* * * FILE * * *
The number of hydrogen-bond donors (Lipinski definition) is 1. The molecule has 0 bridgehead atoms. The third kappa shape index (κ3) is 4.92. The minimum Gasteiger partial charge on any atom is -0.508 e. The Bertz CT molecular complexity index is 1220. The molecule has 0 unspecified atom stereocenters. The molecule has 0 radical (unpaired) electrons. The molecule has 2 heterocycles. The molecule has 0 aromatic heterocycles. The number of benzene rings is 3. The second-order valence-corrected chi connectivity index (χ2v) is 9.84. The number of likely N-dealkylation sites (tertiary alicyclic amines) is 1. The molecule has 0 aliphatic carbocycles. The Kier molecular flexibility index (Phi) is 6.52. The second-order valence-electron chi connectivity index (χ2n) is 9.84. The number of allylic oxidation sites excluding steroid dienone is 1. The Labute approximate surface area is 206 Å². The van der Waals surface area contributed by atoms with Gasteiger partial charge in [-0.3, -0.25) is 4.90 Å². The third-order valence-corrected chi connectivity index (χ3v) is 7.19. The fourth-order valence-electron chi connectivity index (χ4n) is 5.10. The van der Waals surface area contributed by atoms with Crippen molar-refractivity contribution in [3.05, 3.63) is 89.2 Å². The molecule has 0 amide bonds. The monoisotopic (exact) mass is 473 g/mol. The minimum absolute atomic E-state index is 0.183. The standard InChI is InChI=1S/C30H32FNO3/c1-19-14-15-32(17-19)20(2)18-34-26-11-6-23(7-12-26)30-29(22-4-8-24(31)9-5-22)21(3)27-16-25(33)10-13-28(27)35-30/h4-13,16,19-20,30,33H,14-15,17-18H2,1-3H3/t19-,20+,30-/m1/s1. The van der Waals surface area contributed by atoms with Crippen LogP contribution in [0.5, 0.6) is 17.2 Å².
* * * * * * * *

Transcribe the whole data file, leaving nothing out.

The number of hydrogen-bond donors (Lipinski definition) is 1. The molecule has 0 bridgehead atoms. The third kappa shape index (κ3) is 4.92. The minimum Gasteiger partial charge on any atom is -0.508 e. The Bertz CT molecular complexity index is 1220. The molecule has 0 unspecified atom stereocenters. The molecule has 0 radical (unpaired) electrons. The molecule has 2 heterocycles. The molecule has 0 aromatic heterocycles. The number of benzene rings is 3. The second-order valence-corrected chi connectivity index (χ2v) is 9.84. The number of likely N-dealkylation sites (tertiary alicyclic amines) is 1. The molecule has 0 aliphatic carbocycles. The Kier molecular flexibility index (Phi) is 6.52. The second-order valence-electron chi connectivity index (χ2n) is 9.84. The number of allylic oxidation sites excluding steroid dienone is 1. The Labute approximate surface area is 206 Å². The van der Waals surface area contributed by atoms with Gasteiger partial charge in [-0.3, -0.25) is 4.90 Å². The third-order valence-corrected chi connectivity index (χ3v) is 7.19. The fourth-order valence-electron chi connectivity index (χ4n) is 5.10. The van der Waals surface area contributed by atoms with Crippen molar-refractivity contribution in [3.05, 3.63) is 89.2 Å². The molecule has 0 amide bonds. The monoisotopic (exact) mass is 473 g/mol. The minimum absolute atomic E-state index is 0.183. The standard InChI is InChI=1S/C30H32FNO3/c1-19-14-15-32(17-19)20(2)18-34-26-11-6-23(7-12-26)30-29(22-4-8-24(31)9-5-22)21(3)27-16-25(33)10-13-28(27)35-30/h4-13,16,19-20,30,33H,14-15,17-18H2,1-3H3/t19-,20+,30-/m1/s1. The van der Waals surface area contributed by atoms with Crippen LogP contribution in [0.5, 0.6) is 17.2 Å².